French movement situation (fwd)

glevy at acnet.pratt.edu glevy at acnet.pratt.edu
Mon Dec 11 08:11:52 MST 1995


Another forwarded post of interest. -- Jerry

- ----------------------------Original message----------------------------

- ---------- Forwarded message ----------
Date: Fri, 08 Dec 1995 13:19:22 +0100
From: x <Yves.Quemener at irisa.fr>
To: Chris Faatz <cfaatz at teleport.com>
Cc: quemener at irisa.fr
Subject: French movement situation

The situation in France is now undoubtedly the biggest social crisis since May
 68. Yesterday was a new action day, and the struggle were bigger than ever.
 There was 2 million strikers (at the peak of the strike in May68, there were
 ten million strikers). The education workers are beginning a reconducible
 strike, and it has been very massive yesterday. The railway and french
 undergrounds are continuing, and they enter their third week of strike, with an
 intact determination. The post and telephone enter the 2nd week, and new
 sectors are coming in, like banks. The strike is also very important in
 electricity (strikers put the price of electricity at night hours) and gaz. The
 private sector seems to begin to move, but remains shy. Nevertheless, the
 strike remains popular (60% approve the strike, according to a poll). It seems
 to be a strike by procuration: the private sector approves the strike, for
 fighting austerity politics since 15 years, but the fear of unemployment
 preven!
 ts private workers (for the moment) to come into. Some private plants have
 nevertheless begun, like TAT-express in Rennes (a private post).
The demonstrations were impressive: 1 million people at leats, in all France, in
 more than 300 towns (French population: 55-60 millions). The demonstrations
 were in a lot of places bigger than in May68. 100 thousand in Marseille (the
 unemployed were leading the demonstration), 70 thousand in Lyon, only 50
 thousand in Paris, but with massive demonstrations in all the suburbs. 35
 thousand in Rouen, comparable only to June36. The most popular slogan in the
 demonstrations was to ask "Juppe resigns". The fighting spirit is very high,
 and the retreat of the plan seems to be a minimum.
Even if the private sector does not enter, the paralisy of transports and post
 begin to make effect, and the necessity of going out is quite clear for the
 bourgeoisie. If schools close,and they have begun, people won't go to work for
 keeping care of children.

A weak point is the auto-organization of the strike. There does not seem to be
 important strike committees (except in Lorient (20000 demonstrators for a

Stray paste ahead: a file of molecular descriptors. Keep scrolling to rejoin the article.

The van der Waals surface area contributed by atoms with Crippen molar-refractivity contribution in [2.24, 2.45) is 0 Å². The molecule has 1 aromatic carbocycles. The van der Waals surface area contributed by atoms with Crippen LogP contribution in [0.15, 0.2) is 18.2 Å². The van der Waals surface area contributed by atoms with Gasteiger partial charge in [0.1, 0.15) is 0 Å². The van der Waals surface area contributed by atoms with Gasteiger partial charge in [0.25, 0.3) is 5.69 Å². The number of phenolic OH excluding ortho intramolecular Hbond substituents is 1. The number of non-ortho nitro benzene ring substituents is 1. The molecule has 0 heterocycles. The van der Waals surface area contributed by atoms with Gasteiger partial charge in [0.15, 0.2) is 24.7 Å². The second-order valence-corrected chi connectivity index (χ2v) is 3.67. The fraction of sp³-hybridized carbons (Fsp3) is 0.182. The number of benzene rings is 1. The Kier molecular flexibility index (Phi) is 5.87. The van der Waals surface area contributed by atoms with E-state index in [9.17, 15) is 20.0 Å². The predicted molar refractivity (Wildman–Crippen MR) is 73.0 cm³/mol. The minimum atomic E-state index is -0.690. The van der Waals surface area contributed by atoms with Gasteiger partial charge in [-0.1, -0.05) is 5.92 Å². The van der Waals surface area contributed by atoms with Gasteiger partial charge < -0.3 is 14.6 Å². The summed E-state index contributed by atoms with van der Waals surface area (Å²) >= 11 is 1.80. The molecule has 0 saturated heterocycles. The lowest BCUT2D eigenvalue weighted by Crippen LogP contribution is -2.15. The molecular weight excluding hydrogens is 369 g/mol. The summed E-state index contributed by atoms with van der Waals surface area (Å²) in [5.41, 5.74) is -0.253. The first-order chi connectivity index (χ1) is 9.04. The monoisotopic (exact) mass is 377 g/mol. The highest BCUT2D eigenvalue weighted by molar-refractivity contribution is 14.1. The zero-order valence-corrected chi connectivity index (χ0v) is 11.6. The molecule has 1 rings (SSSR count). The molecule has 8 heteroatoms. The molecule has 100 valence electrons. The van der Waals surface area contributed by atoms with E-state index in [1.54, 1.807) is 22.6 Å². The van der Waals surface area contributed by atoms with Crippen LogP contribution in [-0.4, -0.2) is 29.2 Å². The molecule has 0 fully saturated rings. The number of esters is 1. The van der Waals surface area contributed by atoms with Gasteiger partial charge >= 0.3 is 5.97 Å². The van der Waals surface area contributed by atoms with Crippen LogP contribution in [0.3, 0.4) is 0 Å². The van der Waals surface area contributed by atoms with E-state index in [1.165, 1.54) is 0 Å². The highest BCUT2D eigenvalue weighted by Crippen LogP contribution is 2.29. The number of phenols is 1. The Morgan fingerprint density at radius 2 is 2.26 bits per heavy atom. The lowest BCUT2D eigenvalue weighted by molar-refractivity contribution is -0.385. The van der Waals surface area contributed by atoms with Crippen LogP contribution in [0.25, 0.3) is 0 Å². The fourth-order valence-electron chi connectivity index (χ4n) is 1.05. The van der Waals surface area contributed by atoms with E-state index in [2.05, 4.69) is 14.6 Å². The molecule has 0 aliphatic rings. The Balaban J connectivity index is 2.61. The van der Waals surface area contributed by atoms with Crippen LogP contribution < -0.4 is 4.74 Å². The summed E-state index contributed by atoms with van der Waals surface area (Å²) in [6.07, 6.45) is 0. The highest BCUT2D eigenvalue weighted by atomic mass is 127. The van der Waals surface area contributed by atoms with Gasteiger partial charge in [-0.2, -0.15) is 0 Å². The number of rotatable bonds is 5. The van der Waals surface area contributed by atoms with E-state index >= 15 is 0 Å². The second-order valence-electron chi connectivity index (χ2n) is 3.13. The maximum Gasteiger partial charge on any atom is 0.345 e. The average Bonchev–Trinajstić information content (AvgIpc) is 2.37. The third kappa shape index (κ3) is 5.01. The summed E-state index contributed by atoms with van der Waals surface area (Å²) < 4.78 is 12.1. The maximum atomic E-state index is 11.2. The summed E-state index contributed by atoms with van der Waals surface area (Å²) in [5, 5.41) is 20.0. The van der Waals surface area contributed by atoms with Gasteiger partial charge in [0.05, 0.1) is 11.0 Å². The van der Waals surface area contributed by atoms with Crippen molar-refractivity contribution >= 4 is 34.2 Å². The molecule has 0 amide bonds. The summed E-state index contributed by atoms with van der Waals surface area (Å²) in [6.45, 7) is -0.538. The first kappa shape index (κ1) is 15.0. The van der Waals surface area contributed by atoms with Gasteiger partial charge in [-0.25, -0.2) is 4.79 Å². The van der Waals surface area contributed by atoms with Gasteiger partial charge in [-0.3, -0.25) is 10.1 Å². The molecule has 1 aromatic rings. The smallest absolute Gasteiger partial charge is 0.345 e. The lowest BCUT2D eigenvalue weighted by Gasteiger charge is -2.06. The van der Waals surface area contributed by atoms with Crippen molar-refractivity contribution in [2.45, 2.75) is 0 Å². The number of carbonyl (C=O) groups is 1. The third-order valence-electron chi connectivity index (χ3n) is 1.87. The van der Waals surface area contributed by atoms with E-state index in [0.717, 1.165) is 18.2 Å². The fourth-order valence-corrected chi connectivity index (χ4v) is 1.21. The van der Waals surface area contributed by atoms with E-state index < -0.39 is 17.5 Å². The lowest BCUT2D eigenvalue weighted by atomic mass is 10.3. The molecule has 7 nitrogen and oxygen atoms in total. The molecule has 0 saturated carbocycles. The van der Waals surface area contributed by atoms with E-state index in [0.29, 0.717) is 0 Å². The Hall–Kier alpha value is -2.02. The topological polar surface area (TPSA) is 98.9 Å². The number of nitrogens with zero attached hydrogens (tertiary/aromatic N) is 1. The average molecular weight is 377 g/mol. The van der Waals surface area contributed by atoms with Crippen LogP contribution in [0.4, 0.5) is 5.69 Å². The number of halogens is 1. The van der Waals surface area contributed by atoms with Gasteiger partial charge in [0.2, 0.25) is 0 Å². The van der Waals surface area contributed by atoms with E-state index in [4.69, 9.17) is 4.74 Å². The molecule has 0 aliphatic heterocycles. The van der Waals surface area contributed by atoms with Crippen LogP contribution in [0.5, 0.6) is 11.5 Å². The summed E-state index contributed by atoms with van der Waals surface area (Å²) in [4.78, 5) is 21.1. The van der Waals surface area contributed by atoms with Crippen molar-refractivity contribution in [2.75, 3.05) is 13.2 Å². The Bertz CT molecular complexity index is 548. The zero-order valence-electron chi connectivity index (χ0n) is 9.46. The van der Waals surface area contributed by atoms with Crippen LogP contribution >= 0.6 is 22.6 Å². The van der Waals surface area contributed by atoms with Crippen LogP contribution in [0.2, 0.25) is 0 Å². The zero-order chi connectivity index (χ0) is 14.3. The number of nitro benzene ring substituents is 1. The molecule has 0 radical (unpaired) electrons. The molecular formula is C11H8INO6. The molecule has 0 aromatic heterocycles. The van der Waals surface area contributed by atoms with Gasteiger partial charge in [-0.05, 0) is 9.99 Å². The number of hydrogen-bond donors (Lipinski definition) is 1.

population of 60000, and with a 10000 demonstration in the neighbour town
 Vannes). The reason is that for the moment hte trade-union directions
 (specially CGT) are quite combative, except the direction of CFDT (which
 approves the plan, Nicole Notat has even proposed to negotiate a minimum
 service transport). If they try to begin negotiations, without retiring the
 plan, they're will be a clash with the basis rank and file strikers.
Another weak point is the fact that students seem to stop their movement, and
 the junction has not been very deep.

For the moment, the government seems to play very badly. They begin to retreat
 on the problem of public workers retirements, but it seems to be too late for
 stopping the movement. They seem to have chosen the clash, for breaking
 trade-unions in their last important sector, the public services (something
 like Thatcher attack in 1984). The bourgeoisie must also make reductions in
 public expenses because of their strategic choice of economic union with
 germany, and the policy of a franc united with the mark. Until a few days, it
 seemed that the bourgeoisie was unanimous, but Wednesday, Charles Pasqua, a
 populist, ex-member of govenment Balladur, euro-sceptic, has asked for another
 politic. He places itself as a recourse for implementing another politic of the
 bourgeoisie, breaking the links between german and french currency. It is a
 sign of division of the bourgeoisie, and of the fear of the right, behind the
 social movement.

What can happen? It seems that the movement can win a retirement of the Juppe
 plan, and a resignation of Juppe Prime Minister, and maybe more, on the
 retirement policy in private sectors, or the wages. It would be the first
 victory against austerity politics in 20 years, and, as such, an incredible
 encouragement for other struggles (like in Italy or Belgium). The paralisy of
 the economy begins to be so important (in Paris mainly) that the government
 must do something. The movement seems to install itself in the long term, with
 national subscriptions. A danger is a backstab of trade-unions bureaucracy, but
 they are for the moment afraid of rank and file members.

I repeat myself, hence I stop. I post also a discussion of Walter's posting.

I'll add that all of the above is my opinion and not an official opinion of any
 organization I belong to.

Bye,
        Yves-Marie



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